Kai Ryssdal: The Romney and Obama campaigns are pretty much in flat-out general election mode now. Head-to-head for all the marbles. With television, attack ads providing the soundtrack. Back in simpler times -- way simpler times, to some degree -- campaigning was quieter. Not so much electronic as paper-based. Campaign posters were the political advertisements of choice.
The Library of Congress has put together a new compilation of some of those posters called "Two Hundred Years of Election Art." Ralph Eubanks is the director of publishing at the Library of Congress. Welcome to the program.
Ralph Eubanks: Good to be here.
Ryssdal: Where did this idea come from to put all these posters together because I'll tell you it's a great little read here. It's fun, fun history.
Eubanks: The library does all of its publishing in cooperation with trade publishers and Quirk Books approached us with the idea of doing a book of presidential campaign posters and it was one of those things I thought we couldn't say no to. It's really fun to go through them and see how all of these images and how selling the presidency has changed over time and in some ways how it's stayed the same.
Ryssdal: Well right, exactly. Turn with me then, if you would, to 1868. The race between Ulysses Grant for the Republicans and somebody named Horatio Seymour for the Democrats, lost to history Mr. Seymour was.
Eubanks: Oh gosh.
Ryssdal: And this is the first one I could find that has an explicitly economic theme. You've got Ulysses Grant and his Vice President Henry Wilson standing in what looks like a woodshop or something under "The Working Man's Banner." Clearly this is "We are the working men and we are going to fix this country after the Civil War."
Eubanks: Well that's a theme that really does kind of permeate the book. If it's not the working man it's the common man. Earlier it was using the symbol of the log cabin.
Ryssdal: Right. Of course, with Abraham Lincoln.
Eubanks: The other one that I think is really interesting is the one of James Garfield in the field separating the wheat from the chaff and looking at those huge arms of his.
Ryssdal: Oh yeah. It's the 1880 race. But it's Garfield as you said in the field with a scythe and he is nothing but heroic looking in this thing.
Eubanks: Very buff.
Ryssdal: Very buff, yeah. Incredibly buff. It's very "I am one of you."
Eubanks: That's very much the point of that poster, I think, is showing how he wasn't beyond getting out in the fields and doing some real work.
Ryssdal: Which is actually funny because that's the last thing you think of presidents today doing.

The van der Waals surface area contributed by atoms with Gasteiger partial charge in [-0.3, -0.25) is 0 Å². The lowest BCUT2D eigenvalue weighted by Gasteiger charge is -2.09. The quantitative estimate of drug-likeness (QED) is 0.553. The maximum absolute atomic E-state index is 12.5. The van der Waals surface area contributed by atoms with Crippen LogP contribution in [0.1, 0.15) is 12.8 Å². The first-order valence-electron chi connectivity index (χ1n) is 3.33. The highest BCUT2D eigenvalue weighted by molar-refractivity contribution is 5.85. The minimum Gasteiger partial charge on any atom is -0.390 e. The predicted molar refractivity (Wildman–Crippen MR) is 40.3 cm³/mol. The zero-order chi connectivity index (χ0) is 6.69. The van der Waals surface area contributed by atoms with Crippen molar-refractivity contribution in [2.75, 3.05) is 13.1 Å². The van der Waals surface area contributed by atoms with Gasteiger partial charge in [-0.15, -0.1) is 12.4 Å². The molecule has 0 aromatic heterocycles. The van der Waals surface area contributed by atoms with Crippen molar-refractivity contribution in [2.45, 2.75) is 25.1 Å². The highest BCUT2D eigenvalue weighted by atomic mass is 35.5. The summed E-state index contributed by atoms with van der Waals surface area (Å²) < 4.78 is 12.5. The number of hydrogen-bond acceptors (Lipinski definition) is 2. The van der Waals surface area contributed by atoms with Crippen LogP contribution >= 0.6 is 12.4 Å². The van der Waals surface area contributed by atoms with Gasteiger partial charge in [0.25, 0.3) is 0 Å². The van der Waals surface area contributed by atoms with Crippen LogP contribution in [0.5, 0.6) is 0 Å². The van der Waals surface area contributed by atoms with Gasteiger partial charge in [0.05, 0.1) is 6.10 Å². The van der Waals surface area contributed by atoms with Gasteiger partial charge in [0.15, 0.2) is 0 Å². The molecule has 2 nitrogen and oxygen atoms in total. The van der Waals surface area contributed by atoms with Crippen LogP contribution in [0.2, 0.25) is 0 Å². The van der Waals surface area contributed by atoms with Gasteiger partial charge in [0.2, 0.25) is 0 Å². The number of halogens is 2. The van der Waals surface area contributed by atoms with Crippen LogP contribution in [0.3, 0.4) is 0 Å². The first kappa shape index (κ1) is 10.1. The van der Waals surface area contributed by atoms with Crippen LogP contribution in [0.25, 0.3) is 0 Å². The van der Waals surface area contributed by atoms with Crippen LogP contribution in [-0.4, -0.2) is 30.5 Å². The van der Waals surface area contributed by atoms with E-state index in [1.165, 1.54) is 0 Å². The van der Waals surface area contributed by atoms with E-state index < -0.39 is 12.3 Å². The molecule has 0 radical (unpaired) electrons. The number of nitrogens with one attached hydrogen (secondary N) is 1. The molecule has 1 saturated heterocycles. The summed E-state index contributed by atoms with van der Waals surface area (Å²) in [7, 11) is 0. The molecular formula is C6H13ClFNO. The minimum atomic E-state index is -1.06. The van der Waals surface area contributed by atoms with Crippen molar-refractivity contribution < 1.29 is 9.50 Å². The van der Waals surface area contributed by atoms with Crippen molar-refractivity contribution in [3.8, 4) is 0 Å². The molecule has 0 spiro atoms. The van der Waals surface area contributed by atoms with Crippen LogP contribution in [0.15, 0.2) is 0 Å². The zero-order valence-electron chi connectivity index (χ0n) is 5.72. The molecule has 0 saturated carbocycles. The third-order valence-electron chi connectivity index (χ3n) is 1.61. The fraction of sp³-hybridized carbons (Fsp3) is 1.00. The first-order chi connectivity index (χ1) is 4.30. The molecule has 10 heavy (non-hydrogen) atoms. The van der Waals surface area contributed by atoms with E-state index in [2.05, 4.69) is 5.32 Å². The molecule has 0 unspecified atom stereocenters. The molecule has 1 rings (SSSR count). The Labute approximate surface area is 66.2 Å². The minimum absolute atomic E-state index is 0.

Eubanks: That is indeed the last thing that you think about. And yet I think even going up to the 1968 Nixon poster -- towering in the background is Wilt Chamberlain.
Ryssdal: Right. Go figure out that one out.
Eubanks: He's saying "I'm a common man and I like watching basketball like everyone else does."
Ryssdal: So here's the... This is the "shoot this interview in the foot" question. Why are we talking about campaign posters today because with Twitter and social media and television and YouTube and the web, there are posters, but do they have the same impact?
Eubanks: The idea of the campaign poster was to present an idealized image of the candidate. That changed when television came into the picture. You look at the poster of Kennedy in 1960 and Johnson in '4, they're almost identical.
Ryssdal: Right. Exactly.
Eubanks: Television was playing a much bigger role. I guess it was a really kind of branding of the candidate rather than a real message. I don't think you see a really good campaign poster again until 2008.
Ryssdal: Right. And that, of course, is the "Hope" poster. It's Obama and Shepard Fairey. It wasn't even done by the campaign. It's this guy who took this AP picture and turned it into what has become really sort of iconic actually for the 2008 election.
Eubanks: It is the perfect campaign poster. It takes an image of the candidate, idealizes the candidate and then places an idea about that candidate in one word into the public's mind.
Ryssdal: Ralph Eubanks is the director of publishing at the Library of Congress. The book is called "Presidential Campaign Posters." Mr. Eubanks, thanks a lot for your time.
Eubanks: Thanks very much for having me here.
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